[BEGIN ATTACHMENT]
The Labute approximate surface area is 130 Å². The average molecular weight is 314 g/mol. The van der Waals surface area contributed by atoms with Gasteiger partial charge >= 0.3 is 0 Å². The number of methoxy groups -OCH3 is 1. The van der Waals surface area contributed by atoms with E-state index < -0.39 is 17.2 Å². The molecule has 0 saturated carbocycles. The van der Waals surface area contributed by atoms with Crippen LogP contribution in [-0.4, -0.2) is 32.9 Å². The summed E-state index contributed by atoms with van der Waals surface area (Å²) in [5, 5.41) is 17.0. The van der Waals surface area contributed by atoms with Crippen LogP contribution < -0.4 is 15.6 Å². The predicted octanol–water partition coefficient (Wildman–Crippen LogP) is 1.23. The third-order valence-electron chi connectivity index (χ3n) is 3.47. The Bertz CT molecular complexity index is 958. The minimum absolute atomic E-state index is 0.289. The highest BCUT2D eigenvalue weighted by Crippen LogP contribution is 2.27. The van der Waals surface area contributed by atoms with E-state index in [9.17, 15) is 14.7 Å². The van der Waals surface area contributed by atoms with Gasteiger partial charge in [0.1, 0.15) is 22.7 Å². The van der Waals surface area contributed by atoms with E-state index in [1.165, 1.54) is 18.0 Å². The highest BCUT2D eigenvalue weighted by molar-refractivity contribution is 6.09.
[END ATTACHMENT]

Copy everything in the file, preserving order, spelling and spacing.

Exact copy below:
The Labute approximate surface area is 130 Å². The average molecular weight is 314 g/mol. The van der Waals surface area contributed by atoms with Gasteiger partial charge >= 0.3 is 0 Å². The number of methoxy groups -OCH3 is 1. The van der Waals surface area contributed by atoms with E-state index < -0.39 is 17.2 Å². The molecule has 0 saturated carbocycles. The van der Waals surface area contributed by atoms with Crippen LogP contribution in [-0.4, -0.2) is 32.9 Å². The summed E-state index contributed by atoms with van der Waals surface area (Å²) in [5, 5.41) is 17.0. The van der Waals surface area contributed by atoms with Crippen LogP contribution < -0.4 is 15.6 Å². The predicted octanol–water partition coefficient (Wildman–Crippen LogP) is 1.23. The third-order valence-electron chi connectivity index (χ3n) is 3.47. The Bertz CT molecular complexity index is 958. The minimum absolute atomic E-state index is 0.289. The highest BCUT2D eigenvalue weighted by Crippen LogP contribution is 2.27. The van der Waals surface area contributed by atoms with E-state index in [9.17, 15) is 14.7 Å². The van der Waals surface area contributed by atoms with Gasteiger partial charge in [0.1, 0.15) is 22.7 Å². The van der Waals surface area contributed by atoms with E-state index in [1.165, 1.54) is 18.0 Å². The highest BCUT2D eigenvalue weighted by molar-refractivity contribution is 6.09.